Despite their convenience and user-friendly interfaces, ride-share apps like Uber still come with certain safety risks. According to its first public safety report ever, Uber said that 3,045 sexual assaults were reported among rides in the U.S. last year—a slight uptick from 2,936 reports in 2017.
And while these numbers may represent a tiny fraction of overall Uber rides—the company reports that that 2.3 billion rides were taken in the U.S. between 2017 and 2018—a combined number of nearly 6,000 sexual assault reports is alarming; this stats also fails to take into account those of Uber rides not in the U.S.
“The numbers are jarring and hard to digest,” Tony West, Uber’s chief legal office told the New York Times last week. “What it says is that Uber is a reflection of the society it serves.”
In the recent past, Uber launched several efforts to improve its safety practices, including incorporating more thorough background checks for drivers, in addition to several safety features you should be aware of in case of an emergency.
How to use Uber’s safety features
For one, if your ride has suddenly stopped and for a period of time, Uber may initiate a “Ride Check” to both the driver and rider. “The technology proactively checks in with riders and drivers to see if everything is OK, and the app provides tools that they can use to get help, if needed,” Uber’s safety report reads.
For riders, this may appear as a prompt if you have Uber notifications set up to appear on your screen for the app; if not, the prompt will appear beneath the “Share Trip Status” option on your ride. From here, you can choose to call 000 in-app (whether by phone or by text, which will send your location to 000 dispatchers), contact Uber’s safety line, report a crash or share your ride status with a friend.
If you don’t see this prompt, or need to contact someone immediately, most of these features are also accessible during your ride via the “Safety Toolkit,” which appears as a blue shield on the map of your ride. Here you’ll find a more limited set of options, including a link to Uber’s online “Safety Centre” (where you can learn more about its policies), the option to share your location and trip status with a friend or family member or call 000 in-app.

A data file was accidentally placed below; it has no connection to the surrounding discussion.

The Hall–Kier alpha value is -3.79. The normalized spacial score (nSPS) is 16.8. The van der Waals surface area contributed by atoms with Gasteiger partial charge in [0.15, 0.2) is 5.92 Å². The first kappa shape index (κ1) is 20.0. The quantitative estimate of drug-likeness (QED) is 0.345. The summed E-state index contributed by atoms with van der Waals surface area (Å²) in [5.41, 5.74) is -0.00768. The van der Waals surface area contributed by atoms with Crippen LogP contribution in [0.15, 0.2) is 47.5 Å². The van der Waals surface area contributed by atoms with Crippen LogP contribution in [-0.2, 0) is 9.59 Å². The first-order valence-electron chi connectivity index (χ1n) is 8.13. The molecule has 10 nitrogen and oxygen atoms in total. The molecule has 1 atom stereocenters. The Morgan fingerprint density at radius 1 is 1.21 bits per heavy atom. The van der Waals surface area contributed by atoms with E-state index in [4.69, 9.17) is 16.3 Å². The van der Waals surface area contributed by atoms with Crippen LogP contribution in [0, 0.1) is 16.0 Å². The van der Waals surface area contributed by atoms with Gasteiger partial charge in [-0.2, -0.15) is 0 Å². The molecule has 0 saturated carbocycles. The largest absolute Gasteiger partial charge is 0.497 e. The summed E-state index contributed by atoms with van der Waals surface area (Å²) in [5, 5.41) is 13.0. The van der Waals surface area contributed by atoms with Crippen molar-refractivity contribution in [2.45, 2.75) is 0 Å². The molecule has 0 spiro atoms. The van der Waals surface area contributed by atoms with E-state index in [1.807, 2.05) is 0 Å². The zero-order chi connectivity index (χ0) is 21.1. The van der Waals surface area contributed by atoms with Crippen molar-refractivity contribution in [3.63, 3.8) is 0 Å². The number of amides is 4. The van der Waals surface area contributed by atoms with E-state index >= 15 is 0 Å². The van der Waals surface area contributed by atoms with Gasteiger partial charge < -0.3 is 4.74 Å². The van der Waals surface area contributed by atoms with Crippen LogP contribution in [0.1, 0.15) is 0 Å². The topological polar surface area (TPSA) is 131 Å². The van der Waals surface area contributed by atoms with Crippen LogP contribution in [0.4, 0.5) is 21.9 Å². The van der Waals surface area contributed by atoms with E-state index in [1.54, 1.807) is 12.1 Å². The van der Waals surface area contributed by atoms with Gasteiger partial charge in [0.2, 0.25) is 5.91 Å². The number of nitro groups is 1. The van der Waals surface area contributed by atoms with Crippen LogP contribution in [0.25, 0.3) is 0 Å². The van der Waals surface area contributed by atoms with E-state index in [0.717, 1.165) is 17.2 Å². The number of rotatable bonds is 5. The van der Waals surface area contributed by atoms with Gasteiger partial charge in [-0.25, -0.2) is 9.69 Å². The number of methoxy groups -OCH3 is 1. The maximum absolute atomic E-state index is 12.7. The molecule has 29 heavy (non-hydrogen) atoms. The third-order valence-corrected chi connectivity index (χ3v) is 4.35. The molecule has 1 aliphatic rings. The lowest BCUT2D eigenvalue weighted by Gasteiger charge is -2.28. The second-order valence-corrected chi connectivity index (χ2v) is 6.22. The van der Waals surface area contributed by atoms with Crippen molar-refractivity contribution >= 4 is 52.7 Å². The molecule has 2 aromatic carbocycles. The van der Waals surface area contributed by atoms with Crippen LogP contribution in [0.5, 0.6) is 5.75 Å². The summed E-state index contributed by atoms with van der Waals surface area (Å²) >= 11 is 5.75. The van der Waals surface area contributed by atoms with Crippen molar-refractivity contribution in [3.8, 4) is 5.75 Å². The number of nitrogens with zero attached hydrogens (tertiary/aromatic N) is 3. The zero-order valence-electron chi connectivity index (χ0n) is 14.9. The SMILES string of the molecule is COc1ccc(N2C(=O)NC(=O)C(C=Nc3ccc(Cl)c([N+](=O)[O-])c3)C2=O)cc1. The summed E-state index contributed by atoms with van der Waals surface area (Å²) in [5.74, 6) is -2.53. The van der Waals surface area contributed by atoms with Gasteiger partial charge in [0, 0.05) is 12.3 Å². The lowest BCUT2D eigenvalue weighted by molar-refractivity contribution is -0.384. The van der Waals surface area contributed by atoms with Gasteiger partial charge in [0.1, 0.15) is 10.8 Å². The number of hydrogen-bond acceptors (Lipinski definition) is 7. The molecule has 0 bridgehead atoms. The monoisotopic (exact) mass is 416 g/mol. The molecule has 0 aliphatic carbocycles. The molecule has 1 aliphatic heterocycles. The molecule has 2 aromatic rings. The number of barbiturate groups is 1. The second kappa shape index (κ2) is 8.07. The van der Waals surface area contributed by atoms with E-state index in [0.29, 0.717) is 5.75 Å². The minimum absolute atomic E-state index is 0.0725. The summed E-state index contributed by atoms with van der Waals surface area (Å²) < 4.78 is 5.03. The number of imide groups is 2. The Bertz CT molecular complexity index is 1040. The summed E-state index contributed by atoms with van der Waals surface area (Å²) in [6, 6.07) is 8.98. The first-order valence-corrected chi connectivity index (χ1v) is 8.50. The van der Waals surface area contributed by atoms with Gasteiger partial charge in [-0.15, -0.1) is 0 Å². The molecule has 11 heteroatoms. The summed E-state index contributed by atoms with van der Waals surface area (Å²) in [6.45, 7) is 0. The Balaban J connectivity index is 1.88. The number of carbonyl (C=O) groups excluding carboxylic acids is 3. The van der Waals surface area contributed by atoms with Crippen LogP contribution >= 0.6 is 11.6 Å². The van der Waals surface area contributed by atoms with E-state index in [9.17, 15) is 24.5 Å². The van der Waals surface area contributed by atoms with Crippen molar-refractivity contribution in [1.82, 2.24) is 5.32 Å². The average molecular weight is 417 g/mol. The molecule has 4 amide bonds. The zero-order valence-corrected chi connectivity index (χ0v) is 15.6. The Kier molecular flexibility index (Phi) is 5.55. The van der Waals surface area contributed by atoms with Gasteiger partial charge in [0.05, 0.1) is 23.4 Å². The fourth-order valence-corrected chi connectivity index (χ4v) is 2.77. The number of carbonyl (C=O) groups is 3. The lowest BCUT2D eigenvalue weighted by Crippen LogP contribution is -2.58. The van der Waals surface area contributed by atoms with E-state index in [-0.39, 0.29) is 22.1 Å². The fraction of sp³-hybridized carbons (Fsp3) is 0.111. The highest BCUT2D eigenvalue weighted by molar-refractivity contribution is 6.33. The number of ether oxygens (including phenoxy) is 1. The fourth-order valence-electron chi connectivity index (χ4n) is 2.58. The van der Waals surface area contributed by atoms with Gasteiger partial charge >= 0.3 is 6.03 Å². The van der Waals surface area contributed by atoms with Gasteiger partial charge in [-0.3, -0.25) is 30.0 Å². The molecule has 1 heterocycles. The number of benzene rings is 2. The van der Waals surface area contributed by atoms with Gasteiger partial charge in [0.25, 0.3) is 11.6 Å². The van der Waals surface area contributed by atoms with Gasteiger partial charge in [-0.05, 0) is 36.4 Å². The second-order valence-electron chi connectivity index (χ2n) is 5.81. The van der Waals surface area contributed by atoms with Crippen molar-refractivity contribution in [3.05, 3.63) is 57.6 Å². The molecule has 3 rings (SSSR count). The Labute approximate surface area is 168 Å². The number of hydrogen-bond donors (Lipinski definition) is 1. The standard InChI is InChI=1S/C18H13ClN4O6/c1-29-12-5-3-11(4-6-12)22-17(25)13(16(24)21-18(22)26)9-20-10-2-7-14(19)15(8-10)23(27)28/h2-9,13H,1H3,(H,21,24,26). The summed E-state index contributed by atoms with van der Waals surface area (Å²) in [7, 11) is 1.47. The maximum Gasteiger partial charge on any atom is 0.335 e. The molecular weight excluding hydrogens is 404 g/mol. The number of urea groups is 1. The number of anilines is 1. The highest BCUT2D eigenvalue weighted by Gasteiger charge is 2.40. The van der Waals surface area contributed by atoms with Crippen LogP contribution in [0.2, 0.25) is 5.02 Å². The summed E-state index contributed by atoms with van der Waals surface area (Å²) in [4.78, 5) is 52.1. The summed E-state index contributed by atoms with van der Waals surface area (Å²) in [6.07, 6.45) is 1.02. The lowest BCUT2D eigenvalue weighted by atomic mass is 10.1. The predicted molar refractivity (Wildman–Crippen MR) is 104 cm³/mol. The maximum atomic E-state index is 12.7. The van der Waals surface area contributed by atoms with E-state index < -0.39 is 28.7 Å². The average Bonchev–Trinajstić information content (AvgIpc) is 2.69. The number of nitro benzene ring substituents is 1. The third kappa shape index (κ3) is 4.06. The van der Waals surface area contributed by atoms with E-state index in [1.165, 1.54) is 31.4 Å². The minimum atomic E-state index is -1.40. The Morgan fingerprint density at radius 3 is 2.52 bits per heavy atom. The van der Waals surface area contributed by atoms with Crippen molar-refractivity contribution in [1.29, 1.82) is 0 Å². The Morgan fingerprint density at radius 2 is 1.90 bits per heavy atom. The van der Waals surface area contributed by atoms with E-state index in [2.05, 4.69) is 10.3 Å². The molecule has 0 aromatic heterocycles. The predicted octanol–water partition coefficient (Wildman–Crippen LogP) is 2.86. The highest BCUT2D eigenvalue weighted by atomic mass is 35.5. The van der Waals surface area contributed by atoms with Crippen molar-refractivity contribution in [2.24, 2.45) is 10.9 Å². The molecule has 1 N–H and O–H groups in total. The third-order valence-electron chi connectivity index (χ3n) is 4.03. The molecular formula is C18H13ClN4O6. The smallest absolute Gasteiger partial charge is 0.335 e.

Other tactics to stay safe
Aside from Uber’s tools, though, it’s important to practice other general safety tips when it comes to ride-share apps (on the part of both drivers and riders). It should go without saying, but always, always verify the car that appears before you by cross-checking the vehicle’s licence plate number, make, model, and colour. You might also ask for the driver’s name before entering the car, who they’re picking up, and your planned destination. If you’re in an Uber Pool, you can also verify the other passengers in the car before getting in, too; on the app, you can see the names of passengers who may be travelling with you by scrolling toward the bottom of your planned ride.
And always maintain contact via Uber’s messaging platform, which uses anonymised phone numbers for both you and your driver’s privacy. If you want to be extra safe, you might also share your location from the start of your ride, using Uber’s Safety Toolkit. Here, you can add people to your “Trusted Contacts,” which allows you to send your ride status with up to five people of your choosing.